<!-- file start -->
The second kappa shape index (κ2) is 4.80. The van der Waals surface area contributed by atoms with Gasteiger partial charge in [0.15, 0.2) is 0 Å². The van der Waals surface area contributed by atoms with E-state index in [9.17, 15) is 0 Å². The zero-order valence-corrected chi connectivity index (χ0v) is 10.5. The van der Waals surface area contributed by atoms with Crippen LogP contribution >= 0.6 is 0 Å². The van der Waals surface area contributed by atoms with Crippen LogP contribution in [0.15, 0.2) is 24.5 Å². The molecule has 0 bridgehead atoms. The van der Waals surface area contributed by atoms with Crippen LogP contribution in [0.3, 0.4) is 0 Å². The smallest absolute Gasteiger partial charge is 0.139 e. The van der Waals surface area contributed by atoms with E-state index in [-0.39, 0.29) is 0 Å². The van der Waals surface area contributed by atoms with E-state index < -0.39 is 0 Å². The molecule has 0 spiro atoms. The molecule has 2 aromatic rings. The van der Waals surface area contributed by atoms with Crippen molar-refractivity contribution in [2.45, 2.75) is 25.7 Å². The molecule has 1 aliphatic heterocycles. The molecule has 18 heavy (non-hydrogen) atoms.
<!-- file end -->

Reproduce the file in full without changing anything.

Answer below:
The second kappa shape index (κ2) is 4.80. The van der Waals surface area contributed by atoms with Gasteiger partial charge in [0.15, 0.2) is 0 Å². The van der Waals surface area contributed by atoms with E-state index in [9.17, 15) is 0 Å². The zero-order valence-corrected chi connectivity index (χ0v) is 10.5. The van der Waals surface area contributed by atoms with Crippen LogP contribution >= 0.6 is 0 Å². The van der Waals surface area contributed by atoms with Crippen LogP contribution in [0.15, 0.2) is 24.5 Å². The molecule has 0 bridgehead atoms. The van der Waals surface area contributed by atoms with Crippen LogP contribution in [0.3, 0.4) is 0 Å². The smallest absolute Gasteiger partial charge is 0.139 e. The van der Waals surface area contributed by atoms with E-state index in [-0.39, 0.29) is 0 Å². The van der Waals surface area contributed by atoms with E-state index < -0.39 is 0 Å². The molecule has 0 spiro atoms. The molecule has 2 aromatic rings. The van der Waals surface area contributed by atoms with Crippen molar-refractivity contribution in [2.45, 2.75) is 25.7 Å². The molecule has 1 aliphatic heterocycles. The molecule has 18 heavy (non-hydrogen) atoms.